Software CEO Walks Into a Bar – and Hires the Bartender
The skill set fits, and they need each other; job market upheaval
How’s this for a job applicant’s profile? Multitasks effectively. Makes decisions under pressure. Works well with others, even the grumps. Excellent at selling new products. Keeps a clean workspace.
All in a day’s work for the nation’s 650,000 bartenders, who constitute one of the most idled job classifications during the coronavirus shutdown. With bars and restaurants ordered closed, bartender joblessness in some areas has been nearly absolute. In Washington state, 100% of the 14,000 or so bartenders had filed for unemployment insurance by late April.
The food services industry overall shed 5.5 million jobs in April, with only some of those jobs recouped in May, followed by a new wave of closures in July in the wake of a surge in virus cases.
Many a bartender will wait this one out and go back to pouring beers, mixing drinks and listening to hard-luck stories. But for some, the diminished prospects of the business — distancing likely means fewer packed bars and emptier tip jars — will lead them to consider other pastimes. What could they do?
Selling software might sound like a stretch, but think about it: The engineers do the coding, but it takes someone with people skills to sell software as a service, the dominant and lucrative business model the industry has adopted. Companies get subscription fees from customers, and salespeople can earn hefty upfront commissions based on the long-term value of the subscription. That’s why the tech industry has been gobbling up liberal arts grads for years, as this study revealed: https://www.forbes.com/sites/georgeanders/2015/07/29/liberal-arts-degree-tech/#1f352d35745d
And more recently, tech and other companies have realized that the college degree they’ve used as a screening tool for applicants isn’t all that necessary, and have begun looking at actual aptitude as opposed to lines on a resume.
Hospitality workers have a lot to offer software companies, said Chris Carlson, president of Sales Talent, a Bellevue, Washington-based business-to-business (B2B) sales recruiting firm. Chicago-based nonprofit Re:work training, which provides software sales training to low-income and racially diverse people, has successfully placed servers, stay-at-home parents, teachers and rideshare drivers, said Shelton Banks, CEO.
The U.S. Bureau of Labor Statistics put bartenders’ median pay last year at $11.39 an hour—about $24,000 for the year, though perhaps not every tip was declared. Software sales job openings, meanwhile, north of $50,000 can be found at:
This San Francisco-based company provides software to help other companies manage customer relationships. Its website lists openings for sales or business development representatives to help the company grow in the public sector and its Commerce Cloud online retail product. According to Glassdoor, business development reps at Salesforce see an average total pay of $80,000, with base pay around $54,000.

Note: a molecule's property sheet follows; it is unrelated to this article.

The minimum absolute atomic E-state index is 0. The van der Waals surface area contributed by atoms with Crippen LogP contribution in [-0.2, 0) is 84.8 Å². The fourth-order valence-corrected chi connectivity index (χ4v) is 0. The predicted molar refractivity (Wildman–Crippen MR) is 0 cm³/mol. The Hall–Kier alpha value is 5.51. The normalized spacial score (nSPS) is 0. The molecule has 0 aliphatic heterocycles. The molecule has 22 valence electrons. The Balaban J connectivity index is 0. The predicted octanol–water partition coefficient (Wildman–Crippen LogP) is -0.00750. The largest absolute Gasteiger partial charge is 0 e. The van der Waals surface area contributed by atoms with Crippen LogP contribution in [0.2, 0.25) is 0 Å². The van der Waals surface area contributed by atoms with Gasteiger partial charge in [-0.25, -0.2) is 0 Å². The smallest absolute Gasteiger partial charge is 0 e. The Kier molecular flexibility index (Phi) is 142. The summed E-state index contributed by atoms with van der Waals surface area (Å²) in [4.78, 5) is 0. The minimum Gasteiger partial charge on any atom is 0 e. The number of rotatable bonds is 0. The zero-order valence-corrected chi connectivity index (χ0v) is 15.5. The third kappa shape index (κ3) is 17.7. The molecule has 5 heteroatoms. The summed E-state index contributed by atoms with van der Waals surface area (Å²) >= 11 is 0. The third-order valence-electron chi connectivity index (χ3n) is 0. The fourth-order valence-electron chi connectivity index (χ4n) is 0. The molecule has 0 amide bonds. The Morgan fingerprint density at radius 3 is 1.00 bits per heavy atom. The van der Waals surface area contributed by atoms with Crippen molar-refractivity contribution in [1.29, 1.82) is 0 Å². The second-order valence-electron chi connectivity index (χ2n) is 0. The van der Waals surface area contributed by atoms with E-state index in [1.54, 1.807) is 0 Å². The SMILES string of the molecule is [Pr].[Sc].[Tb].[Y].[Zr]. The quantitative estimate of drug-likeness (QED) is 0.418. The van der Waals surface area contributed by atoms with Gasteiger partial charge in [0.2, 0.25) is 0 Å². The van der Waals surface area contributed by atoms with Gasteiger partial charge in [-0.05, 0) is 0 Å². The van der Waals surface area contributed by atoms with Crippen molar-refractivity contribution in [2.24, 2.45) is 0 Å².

This publicly traded company’s main service is software that allows more than 17 million organizations to measure feedback from employees, customers and users. SurveyMoney has positions open for inbound and outbound business development reps. Glassdoor reports $68,000 is the average total pay for business development reps at SurveyMonkey.
This Boston-based data security and storage company lists a business development rep job. Glassdoor says salary ranges from $52,000 to $60,000.
Content delivery performance, internet security and cyberattack mitigation are part of this Bay Area company’s business. Cloudflare has listings on its website for salespeople. The average total pay is $76,000, per Glassdoor, with an average base pay of $56,000.
With origins in Australia and products that guard companies against outages and breaches, its website lists openings for sales development reps in the U.S. Glassdoor puts the total pay for inside sales representatives at between $72,000 and $110,000, with base pay of between $50,000 and $79,000.
While companies like to conduct in-house training for new salespeople, training programs that may interest newcomers to software sales include Victory Lap, JBarrows Sales Training and Sales Assembly, Banks said.
Because software sales positions are the most sought-after by sales job candidates, a jobseeker might consider a sales development representative position, the typical entry-level position for a B2B non-software company with the longer sales cycles, sophisticated corporate buyers and larger transaction prices software salespeople face.
B2B companies selling office supplies and in third-party logistics and supply chain management are good steppingstones to software sales, Carlson said.
The more specialized the company you work for and the larger the companies that buy its products, the higher base salary and commissions, Banks said. Jobs in selling software for medical companies, financial services and law firms usually require more experience for even entry-level roles, but they pay more.
Software companies aimed at the defense sector and government agencies are also top jobs, said Tom McGee of Atlanta-based executive search firm Lucas Group. Companies involved in security software for businesses, especially when it comes to videoconferencing, are hiring now.
LinkedIn, BuiltIn and CareerBuilder are among the websites the recruiting professionals cited. McGee recommended setting up email alerts for job ads and recruiter websites to learn as soon as possible about openings.